Depending on who is counting, somewhere between 5 million and 50 million Americans are on low-carbohydrate diets — give or take a few million.
Trend watchers are even tossing around this monster statistic — one in four Americans has caught the low-carb bug. That’s a lot of bacon, sausage, eggs and cheese for the Atkins disciples and turkey, fish, egg substitutes and low-fat cheese for those who walk the way of the South Beach Diet.
This also means — with 5 million Eastern Orthodox Christians in America — that lots of people are trying to reconcile low-carb diets with the fasting discipline of Lent.
“I know that I’m struggling and everywhere I go I discover I’m not the only one,” said Chuck Powell of the national Orthodox radio program Come Receive the Light (www.receive.org). “Lent is always a challenge and that’s a good thing. But combine Lent with trying to stay on a low-carb and it’s like, ‘What is there left we can eat?’ “
This leads to new questions, he said, such as: “What is the purpose of food anyway? What is the spiritual lesson to be learned here?”
Fasting is a part of life for many religious believers, including Jews at Yom Kippur and Muslims in the season of Ramadan. During the 40-day season of Lent, which precedes Easter, faithful Catholics will abstain from meat to varying degrees. Christians in other flocks may give up sweets or some other favorite food.
But Eastern Orthodox churches urge their members to follow an ancient fast that means abstaining from meat, eggs and dairy products. Orthodox believers do eat shrimp, scallops and other shellfish, but avoid meats with bones. There are subtle fasting differences between Greeks, Russians, Arabs and other Orthodox.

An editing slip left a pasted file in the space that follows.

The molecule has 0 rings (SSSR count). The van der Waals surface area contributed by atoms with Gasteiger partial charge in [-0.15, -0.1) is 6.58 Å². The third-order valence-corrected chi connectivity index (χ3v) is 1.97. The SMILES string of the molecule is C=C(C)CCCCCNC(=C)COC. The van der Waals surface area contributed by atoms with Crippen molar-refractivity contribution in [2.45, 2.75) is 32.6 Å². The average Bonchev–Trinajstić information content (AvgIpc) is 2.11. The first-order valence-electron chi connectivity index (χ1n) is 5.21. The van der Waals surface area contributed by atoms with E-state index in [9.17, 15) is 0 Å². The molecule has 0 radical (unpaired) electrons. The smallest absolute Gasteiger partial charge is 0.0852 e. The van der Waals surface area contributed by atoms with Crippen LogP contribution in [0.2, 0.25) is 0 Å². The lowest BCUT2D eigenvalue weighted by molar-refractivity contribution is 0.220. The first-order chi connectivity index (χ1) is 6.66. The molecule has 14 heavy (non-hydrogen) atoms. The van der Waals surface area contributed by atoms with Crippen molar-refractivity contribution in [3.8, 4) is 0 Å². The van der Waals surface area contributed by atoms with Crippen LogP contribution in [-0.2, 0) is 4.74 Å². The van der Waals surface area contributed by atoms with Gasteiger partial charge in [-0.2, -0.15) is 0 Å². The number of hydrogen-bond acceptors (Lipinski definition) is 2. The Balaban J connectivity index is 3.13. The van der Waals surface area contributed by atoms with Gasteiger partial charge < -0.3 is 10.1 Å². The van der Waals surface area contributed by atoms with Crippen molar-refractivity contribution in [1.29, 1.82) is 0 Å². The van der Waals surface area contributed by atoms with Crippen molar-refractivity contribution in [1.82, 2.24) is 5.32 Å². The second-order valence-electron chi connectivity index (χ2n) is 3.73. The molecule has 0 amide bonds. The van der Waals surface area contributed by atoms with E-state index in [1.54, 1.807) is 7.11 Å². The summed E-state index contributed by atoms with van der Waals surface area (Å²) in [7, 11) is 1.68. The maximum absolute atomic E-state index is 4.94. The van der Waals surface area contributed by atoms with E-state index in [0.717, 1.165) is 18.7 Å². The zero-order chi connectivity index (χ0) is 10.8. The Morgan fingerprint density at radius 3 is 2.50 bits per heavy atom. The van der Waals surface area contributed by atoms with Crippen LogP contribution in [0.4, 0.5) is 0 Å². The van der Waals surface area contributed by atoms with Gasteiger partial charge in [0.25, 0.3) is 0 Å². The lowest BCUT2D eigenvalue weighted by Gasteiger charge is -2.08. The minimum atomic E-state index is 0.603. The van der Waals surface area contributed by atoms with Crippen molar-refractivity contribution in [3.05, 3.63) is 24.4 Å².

Nevertheless, these traditions tend to push those keeping the fast toward rice, pasta, corn, potatoes and bread — the very foods shunned in low-carb diets. For many dieters the fear is real: What if they strive to keep the fast and, with a burst of carbohydrates, start regaining the weight they have struggled to lose?
“It seems like everybody in America is concerned about their weight and their health right now and you’d have to say that is a good thing,” said Father Christopher Metropulos of St. Demetrios Greek Orthodox Church in Fort Lauderdale, Fla., founder of Come Receive the Light. “At the same time, it seems that this is making everyone totally consumed with food and the reason we fast is to try to learn not to be consumed with food. … The goal of the fast is to learn to crave God, not food.”
And it’s not just the lay people who are struggling with the fast, or being tempted to deny that these diet conflicts are real.
“I know priests who doing these diets and they are working for them,” said Metropulos. “But I asked a priest who is doing the Atkins Diet, ‘What are you going to eat during Lent?’ And he said, ‘I’ll be busy. I just won’t eat. I won’t have time to eat.’ I told him, ‘Good luck. You’ll need it.’ “
Some Orthodox people cope by sharing recipes for tofu desserts, falafel, oriental salads (the key is the right sesame-seed dressing) and every imaginable casserole that can be made with beans. They know the microwave properties of every soy product on the market. They can read food labels like scientists.
In the end, many find it easy to lose sight of what Lenten fasting is supposed to be about in the first place, said Father Matthew Streett of Saints Peter and Paul Antiochian Orthodox Church in Potomac, Md. The goal is to discipline the will and to encourage repentance. Anyone who thinks of fasting as a form of dieting is missing the point.
“Fasting from food is only one aspect of fasting,” he said, in a commentary written for strugglers. “Lent is a time for turning away from the emptier pleasures of our society: television, video games and the other forces that often do more to harm family communication and bonding rather than help.
“In Lent, we should examine our lives and isolate the influences that are destructive or silly, the habits that draw us away from God.”